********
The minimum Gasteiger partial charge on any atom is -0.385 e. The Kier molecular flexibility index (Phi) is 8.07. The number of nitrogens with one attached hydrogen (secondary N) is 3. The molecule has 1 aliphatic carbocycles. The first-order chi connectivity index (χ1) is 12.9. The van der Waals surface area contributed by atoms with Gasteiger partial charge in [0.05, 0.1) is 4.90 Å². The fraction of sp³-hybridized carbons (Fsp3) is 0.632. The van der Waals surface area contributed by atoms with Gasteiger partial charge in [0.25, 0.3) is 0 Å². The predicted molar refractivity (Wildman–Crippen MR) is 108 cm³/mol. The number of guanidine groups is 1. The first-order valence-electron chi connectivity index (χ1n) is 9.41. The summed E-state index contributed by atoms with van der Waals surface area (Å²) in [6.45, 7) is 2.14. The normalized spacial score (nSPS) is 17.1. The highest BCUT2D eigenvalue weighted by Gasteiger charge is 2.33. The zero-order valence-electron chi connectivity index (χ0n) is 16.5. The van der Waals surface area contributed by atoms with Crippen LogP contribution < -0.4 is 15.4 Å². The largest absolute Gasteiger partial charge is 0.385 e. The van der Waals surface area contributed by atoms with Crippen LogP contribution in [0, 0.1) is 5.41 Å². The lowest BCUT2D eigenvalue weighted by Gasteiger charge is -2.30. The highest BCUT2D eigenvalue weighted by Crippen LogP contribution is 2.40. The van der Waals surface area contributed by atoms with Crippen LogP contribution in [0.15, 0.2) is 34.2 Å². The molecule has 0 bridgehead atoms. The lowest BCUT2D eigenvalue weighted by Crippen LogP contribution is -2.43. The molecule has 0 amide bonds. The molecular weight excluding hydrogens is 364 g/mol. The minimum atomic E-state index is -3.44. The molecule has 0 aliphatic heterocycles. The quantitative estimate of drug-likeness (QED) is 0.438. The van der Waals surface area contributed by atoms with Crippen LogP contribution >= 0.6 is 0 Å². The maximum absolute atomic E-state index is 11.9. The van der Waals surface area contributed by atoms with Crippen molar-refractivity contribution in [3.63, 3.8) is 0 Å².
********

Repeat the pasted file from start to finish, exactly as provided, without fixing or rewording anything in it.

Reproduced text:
The minimum Gasteiger partial charge on any atom is -0.385 e. The Kier molecular flexibility index (Phi) is 8.07. The number of nitrogens with one attached hydrogen (secondary N) is 3. The molecule has 1 aliphatic carbocycles. The first-order chi connectivity index (χ1) is 12.9. The van der Waals surface area contributed by atoms with Gasteiger partial charge in [0.05, 0.1) is 4.90 Å². The fraction of sp³-hybridized carbons (Fsp3) is 0.632. The van der Waals surface area contributed by atoms with Gasteiger partial charge in [0.25, 0.3) is 0 Å². The predicted molar refractivity (Wildman–Crippen MR) is 108 cm³/mol. The number of guanidine groups is 1. The first-order valence-electron chi connectivity index (χ1n) is 9.41. The summed E-state index contributed by atoms with van der Waals surface area (Å²) in [6.45, 7) is 2.14. The normalized spacial score (nSPS) is 17.1. The highest BCUT2D eigenvalue weighted by Gasteiger charge is 2.33. The zero-order valence-electron chi connectivity index (χ0n) is 16.5. The van der Waals surface area contributed by atoms with Crippen LogP contribution < -0.4 is 15.4 Å². The largest absolute Gasteiger partial charge is 0.385 e. The van der Waals surface area contributed by atoms with Crippen LogP contribution in [0, 0.1) is 5.41 Å². The lowest BCUT2D eigenvalue weighted by Gasteiger charge is -2.30. The highest BCUT2D eigenvalue weighted by Crippen LogP contribution is 2.40. The van der Waals surface area contributed by atoms with Crippen LogP contribution in [0.15, 0.2) is 34.2 Å². The molecule has 0 bridgehead atoms. The lowest BCUT2D eigenvalue weighted by Crippen LogP contribution is -2.43. The molecule has 0 amide bonds. The molecular weight excluding hydrogens is 364 g/mol. The minimum atomic E-state index is -3.44. The molecule has 0 aliphatic heterocycles. The quantitative estimate of drug-likeness (QED) is 0.438. The van der Waals surface area contributed by atoms with Crippen LogP contribution >= 0.6 is 0 Å². The maximum absolute atomic E-state index is 11.9. The van der Waals surface area contributed by atoms with Crippen molar-refractivity contribution in [3.63, 3.8) is 0 Å².